15 ways to beat holiday stress
Tip/Thought of the Day

15 Ways To Beat Holiday Stress

While ‘tis the season to be merry, for many of us, it’s also a season for stress, anxiety and angst, which leads us to behave in ways we’re sure to regret later. In fact, the American Psychological Association found that nearly half of the United States experiences heightened emotions during the holidays. Which is why we often resort to bad habits. Studies show that 41% of people choose food and 28% choose alcohol. Others cave to sugar cravings or overdose on caffeine. Feeling overwhelmed financially, pressed for time at work, overcome by loneliness or loss, annoyed by meddling relatives or losing patience with loved ones Is common. 

Here are 15 tips to help relieve holiday stress:

Breathe deeply

Take several deep breaths and meditate or just relax. Imagine yourself in a beautiful place, think of a happy memory or visualize floating at the beach with a warm breeze on your face. Quieting your mind before you begin the day can get it off to a great start. It can also work miracles whenever you’re stressed out, anxious, or feel overwhelmed. Conscious, slow breathing can help you when you’re feeling frustrated tackling the large crowds, long lists of things to do, and lots of commitments.

Put on rose-colored glasses

When people are pushy or irritating during this holiday season, tune into their motivations. Before you get annoyed at Aunt Jane, who keeps urging you to try a piece of her apple pie, or your co-worker Frank, who keeps trying to fill your glass with wine, take a deep breath. Realize Jane is just showing she loves you, and Frank is merely trying to be friendly. Graciously thank them, be grateful they care, and move on.

Get moving

Research shows that physical activity not only boosts your fitness and energy levels but can also elevate your mood. Despite the many demands on your time, this is not the season to stop exercising. According to one study, when regular exercisers are inactive, they begin to feel depressed and fatigued after just one week. Exercise can also give you that much-acclaimed “runner’s high”- the release of feel-good neurotransmitters.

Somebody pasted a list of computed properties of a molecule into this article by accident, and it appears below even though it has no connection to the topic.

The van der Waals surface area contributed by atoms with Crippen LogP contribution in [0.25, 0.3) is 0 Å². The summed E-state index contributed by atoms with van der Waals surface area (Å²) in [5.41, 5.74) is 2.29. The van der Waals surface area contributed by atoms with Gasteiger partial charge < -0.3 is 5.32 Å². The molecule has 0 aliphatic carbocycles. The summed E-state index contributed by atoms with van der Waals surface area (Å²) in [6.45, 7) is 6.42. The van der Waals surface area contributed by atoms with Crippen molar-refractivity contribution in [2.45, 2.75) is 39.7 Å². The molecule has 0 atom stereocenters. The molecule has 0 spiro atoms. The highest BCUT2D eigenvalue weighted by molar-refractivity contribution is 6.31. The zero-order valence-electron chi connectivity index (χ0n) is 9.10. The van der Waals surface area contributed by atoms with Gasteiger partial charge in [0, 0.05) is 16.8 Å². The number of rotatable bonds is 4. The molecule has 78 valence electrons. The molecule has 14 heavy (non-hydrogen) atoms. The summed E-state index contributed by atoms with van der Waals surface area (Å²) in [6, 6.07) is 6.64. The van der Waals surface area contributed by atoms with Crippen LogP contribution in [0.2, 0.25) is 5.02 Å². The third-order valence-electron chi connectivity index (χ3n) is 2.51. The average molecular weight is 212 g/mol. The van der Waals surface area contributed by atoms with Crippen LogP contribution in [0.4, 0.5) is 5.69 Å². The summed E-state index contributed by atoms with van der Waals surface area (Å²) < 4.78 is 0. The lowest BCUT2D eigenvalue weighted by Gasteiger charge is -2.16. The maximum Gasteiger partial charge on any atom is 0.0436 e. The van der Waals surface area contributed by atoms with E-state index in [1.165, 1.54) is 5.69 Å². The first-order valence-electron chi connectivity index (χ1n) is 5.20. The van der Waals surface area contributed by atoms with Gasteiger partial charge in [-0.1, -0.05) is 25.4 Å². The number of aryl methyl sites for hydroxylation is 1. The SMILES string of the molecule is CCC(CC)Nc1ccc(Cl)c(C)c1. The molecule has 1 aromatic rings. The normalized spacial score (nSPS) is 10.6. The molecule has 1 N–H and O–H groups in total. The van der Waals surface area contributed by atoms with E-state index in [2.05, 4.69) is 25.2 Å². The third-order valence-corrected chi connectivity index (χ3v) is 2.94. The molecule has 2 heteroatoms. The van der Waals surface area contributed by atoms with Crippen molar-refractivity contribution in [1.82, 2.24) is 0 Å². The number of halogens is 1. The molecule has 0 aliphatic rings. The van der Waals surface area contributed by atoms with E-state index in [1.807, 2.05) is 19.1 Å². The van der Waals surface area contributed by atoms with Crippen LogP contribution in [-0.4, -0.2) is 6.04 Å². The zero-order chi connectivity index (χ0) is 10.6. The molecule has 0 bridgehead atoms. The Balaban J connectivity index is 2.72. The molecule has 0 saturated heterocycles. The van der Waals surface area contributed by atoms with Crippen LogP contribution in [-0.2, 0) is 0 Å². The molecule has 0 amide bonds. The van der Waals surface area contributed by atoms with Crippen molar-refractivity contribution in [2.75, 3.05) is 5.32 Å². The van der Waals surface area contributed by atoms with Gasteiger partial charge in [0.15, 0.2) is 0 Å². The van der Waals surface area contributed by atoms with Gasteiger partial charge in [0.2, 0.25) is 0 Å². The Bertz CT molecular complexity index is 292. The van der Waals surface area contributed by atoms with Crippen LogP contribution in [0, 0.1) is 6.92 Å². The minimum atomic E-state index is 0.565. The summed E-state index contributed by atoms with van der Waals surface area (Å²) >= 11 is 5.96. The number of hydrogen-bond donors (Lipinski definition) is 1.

Inevitably, at this time of year, you’ll be tempted with sugary, empty-calorie “treats” everywhere. Instead, opt for filling, low calories foods that grow on trees or in the ground (vegetables and fruits), healthy fats (such as olive oil and flax seeds), lean protein (such as fish and organic chicken) and legumes, nuts and seeds to be your most energetic, focused and happy self. Check out my posts on the added benefits nuts, protein, and legumes offer for weight loss and reduced pain.

Choose small portions

During the holidays, it’s easy to use, or over-use alcohol, sugar and caffeine to survive. The best way to stay healthy and happy is to limit consumption. When offered these and other “goodies,” take a few polite bites and sips and then choose to fill up on healthier foods instead. You and your waistline will be thankful later.

Make your lists, and check them twice

Prepare “How to survive the holiday” and “need to do” lists. Writing down all that you have to do during the holidays will help you to organize and allot the necessary time. It’ll also help to pare it down to what’s absolutely necessary and show successes as each one is crossed off. Be realistic, then start tackling them one at a time, alternating from one to the other. For example, after wrapping gifts, take time to work out. By alternating between lists, you won’t feel deprived, diminishing resentment and anger.

Be generous